Chap. 39

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Shane's POV

"Take your meds," Momma King reminded me, as she fixed me a smoothie.

I opened the bottle of antidepressants, and pulled out the last one. I looked over at Momma King, who was engrossed in making the smoothie.

I popped two pain pills and the last antidepressant, putting the bottles back into the medicine cabinet. I pushed the empty antidepressant bottle to the back.

"You should be getting close to a refill on your antidepressants, right?" Momma King asked.

"I still have a few left," I answered.

"Alright, well don't forget to tell me when you're out. I have to call your psychiatrist for a refill."

"You got it."

She started the blender and I couldn't help but think back to Nathan and I's conversation.

I shook it off, turning to head to my seat at the kitchen table, but my dad was sitting there.

"What are you doing here?" I asked.

"We have therapy this morning," dad said, tossing an apple up and down. "And since you skipped our last session, we need to head in a little earlier than usual."

"I'm not going anywhere with you."

"Shane," Momma King called behind me. "Remember what we talked about."

I ground my jaw, closing my eyes for a moment. "Fine dad, I'll go with you."

"Great," dad said, standing up. "Let's get a move on."

I took my finished smoothie from Momma King, shooting her a glare.

She smiled at me and kissed my cheek. "Love you bunches."

I rolled my eyes and followed my dad out to the car.

"No crutches?" dad asked.

"My physical therapist said I don't have to use them anymore," I muttered, staring out the window.

"I know you're unhappy with me," dad said. "But I'm only trying to do what's-"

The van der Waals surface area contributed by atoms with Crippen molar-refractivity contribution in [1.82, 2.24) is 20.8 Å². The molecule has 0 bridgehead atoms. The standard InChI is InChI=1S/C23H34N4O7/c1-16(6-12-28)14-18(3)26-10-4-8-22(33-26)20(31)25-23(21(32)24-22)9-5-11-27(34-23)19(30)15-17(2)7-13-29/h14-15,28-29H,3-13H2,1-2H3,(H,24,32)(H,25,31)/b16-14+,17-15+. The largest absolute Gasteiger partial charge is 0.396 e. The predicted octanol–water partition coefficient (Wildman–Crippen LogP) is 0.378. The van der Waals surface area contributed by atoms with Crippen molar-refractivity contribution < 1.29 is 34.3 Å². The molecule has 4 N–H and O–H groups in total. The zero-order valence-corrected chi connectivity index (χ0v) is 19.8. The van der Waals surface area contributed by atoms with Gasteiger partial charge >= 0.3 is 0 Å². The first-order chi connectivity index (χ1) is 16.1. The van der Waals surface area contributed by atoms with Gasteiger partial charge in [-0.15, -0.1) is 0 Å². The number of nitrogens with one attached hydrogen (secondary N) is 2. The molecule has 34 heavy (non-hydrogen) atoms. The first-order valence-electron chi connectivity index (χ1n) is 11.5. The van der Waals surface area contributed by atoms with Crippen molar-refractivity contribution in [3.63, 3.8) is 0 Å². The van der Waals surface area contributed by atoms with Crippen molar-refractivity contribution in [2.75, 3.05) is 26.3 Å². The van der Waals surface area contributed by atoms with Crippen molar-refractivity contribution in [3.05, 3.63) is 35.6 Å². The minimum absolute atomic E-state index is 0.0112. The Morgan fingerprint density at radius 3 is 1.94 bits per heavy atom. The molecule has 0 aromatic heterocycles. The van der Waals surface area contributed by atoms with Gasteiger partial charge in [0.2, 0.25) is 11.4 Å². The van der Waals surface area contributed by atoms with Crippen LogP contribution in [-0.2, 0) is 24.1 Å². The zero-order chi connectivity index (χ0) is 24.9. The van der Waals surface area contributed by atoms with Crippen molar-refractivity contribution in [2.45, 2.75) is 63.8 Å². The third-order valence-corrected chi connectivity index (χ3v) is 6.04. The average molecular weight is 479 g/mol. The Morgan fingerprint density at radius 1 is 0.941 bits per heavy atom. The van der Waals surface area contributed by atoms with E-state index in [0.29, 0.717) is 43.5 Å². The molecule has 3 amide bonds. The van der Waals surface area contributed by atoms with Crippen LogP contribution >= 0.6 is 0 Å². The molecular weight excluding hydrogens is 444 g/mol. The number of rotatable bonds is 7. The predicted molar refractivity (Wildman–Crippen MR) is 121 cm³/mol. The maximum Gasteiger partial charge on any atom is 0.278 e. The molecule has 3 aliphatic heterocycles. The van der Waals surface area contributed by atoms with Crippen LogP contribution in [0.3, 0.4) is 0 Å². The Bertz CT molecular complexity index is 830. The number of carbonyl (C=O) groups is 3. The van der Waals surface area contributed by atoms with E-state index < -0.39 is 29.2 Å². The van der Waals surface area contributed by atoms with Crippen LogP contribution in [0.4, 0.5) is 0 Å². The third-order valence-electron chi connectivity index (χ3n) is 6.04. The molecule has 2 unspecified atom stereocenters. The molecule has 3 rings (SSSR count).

"If you want these next few hours to go well, you'll shut up," I warned him, pulling out my phone.

"I'm only trying to-"

I plugged my headphones into my ears, cranking up my music to drown him out.

We were the first patients to the clinic, and I was immediately called back to speak with the therapist.

"She'll be in a moment," the nurse promised.

I nodded, plopping down at the table. Alicia, the therapist, had laid out a new puzzle for me. I immediately started on it, humming to myself.

"Hello," Alicia said, coming into the office. "Glad to see you back." She took her usual seat. "Would you like to tell me what happened last time?"

"My dad and I got into an argument," I said, as I continued to put together the border of the puzzle.

"About what?"

"My medication and my mom."

"I think it's time you tell me about your mom," Alicia said.

"I knew you were going to say that," I said, without looking up from the puzzle.

"Tell me about your mom."

I stopped working on the puzzle, looking up at her. "Tell you what about her?"

"Tell me about your relationship."

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